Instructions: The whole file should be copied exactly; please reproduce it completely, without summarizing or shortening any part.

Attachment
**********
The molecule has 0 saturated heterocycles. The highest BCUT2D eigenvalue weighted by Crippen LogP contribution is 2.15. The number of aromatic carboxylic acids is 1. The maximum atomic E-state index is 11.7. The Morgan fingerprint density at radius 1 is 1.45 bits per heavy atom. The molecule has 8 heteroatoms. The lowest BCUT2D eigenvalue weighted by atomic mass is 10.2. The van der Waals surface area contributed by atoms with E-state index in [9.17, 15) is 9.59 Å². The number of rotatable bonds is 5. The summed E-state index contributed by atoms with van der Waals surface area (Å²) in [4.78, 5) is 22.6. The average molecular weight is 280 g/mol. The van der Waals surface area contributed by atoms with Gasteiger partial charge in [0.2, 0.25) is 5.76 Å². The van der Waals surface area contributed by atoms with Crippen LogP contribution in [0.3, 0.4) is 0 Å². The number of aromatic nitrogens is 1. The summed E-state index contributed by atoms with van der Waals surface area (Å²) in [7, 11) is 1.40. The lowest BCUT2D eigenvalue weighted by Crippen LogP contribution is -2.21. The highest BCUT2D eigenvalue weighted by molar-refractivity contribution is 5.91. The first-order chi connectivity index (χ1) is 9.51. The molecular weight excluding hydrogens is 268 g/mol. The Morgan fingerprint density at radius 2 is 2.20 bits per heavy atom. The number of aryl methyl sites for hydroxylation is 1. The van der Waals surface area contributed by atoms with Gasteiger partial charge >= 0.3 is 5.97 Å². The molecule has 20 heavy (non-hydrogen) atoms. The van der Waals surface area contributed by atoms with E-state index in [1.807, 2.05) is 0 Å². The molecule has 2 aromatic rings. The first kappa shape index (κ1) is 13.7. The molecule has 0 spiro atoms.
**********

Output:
The molecule has 0 saturated heterocycles. The highest BCUT2D eigenvalue weighted by Crippen LogP contribution is 2.15. The number of aromatic carboxylic acids is 1. The maximum atomic E-state index is 11.7. The Morgan fingerprint density at radius 1 is 1.45 bits per heavy atom. The molecule has 8 heteroatoms. The lowest BCUT2D eigenvalue weighted by atomic mass is 10.2. The van der Waals surface area contributed by atoms with E-state index in [9.17, 15) is 9.59 Å². The number of rotatable bonds is 5. The summed E-state index contributed by atoms with van der Waals surface area (Å²) in [4.78, 5) is 22.6. The average molecular weight is 280 g/mol. The van der Waals surface area contributed by atoms with Gasteiger partial charge in [0.2, 0.25) is 5.76 Å². The van der Waals surface area contributed by atoms with Crippen LogP contribution in [0.3, 0.4) is 0 Å². The number of aromatic nitrogens is 1. The summed E-state index contributed by atoms with van der Waals surface area (Å²) in [7, 11) is 1.40. The lowest BCUT2D eigenvalue weighted by Crippen LogP contribution is -2.21. The highest BCUT2D eigenvalue weighted by molar-refractivity contribution is 5.91. The first-order chi connectivity index (χ1) is 9.51. The molecular weight excluding hydrogens is 268 g/mol. The Morgan fingerprint density at radius 2 is 2.20 bits per heavy atom. The number of aryl methyl sites for hydroxylation is 1. The van der Waals surface area contributed by atoms with Gasteiger partial charge >= 0.3 is 5.97 Å². The molecule has 20 heavy (non-hydrogen) atoms. The van der Waals surface area contributed by atoms with E-state index in [1.807, 2.05) is 0 Å². The molecule has 2 aromatic rings. The first kappa shape index (κ1) is 13.7. The molecule has 0 spiro atoms.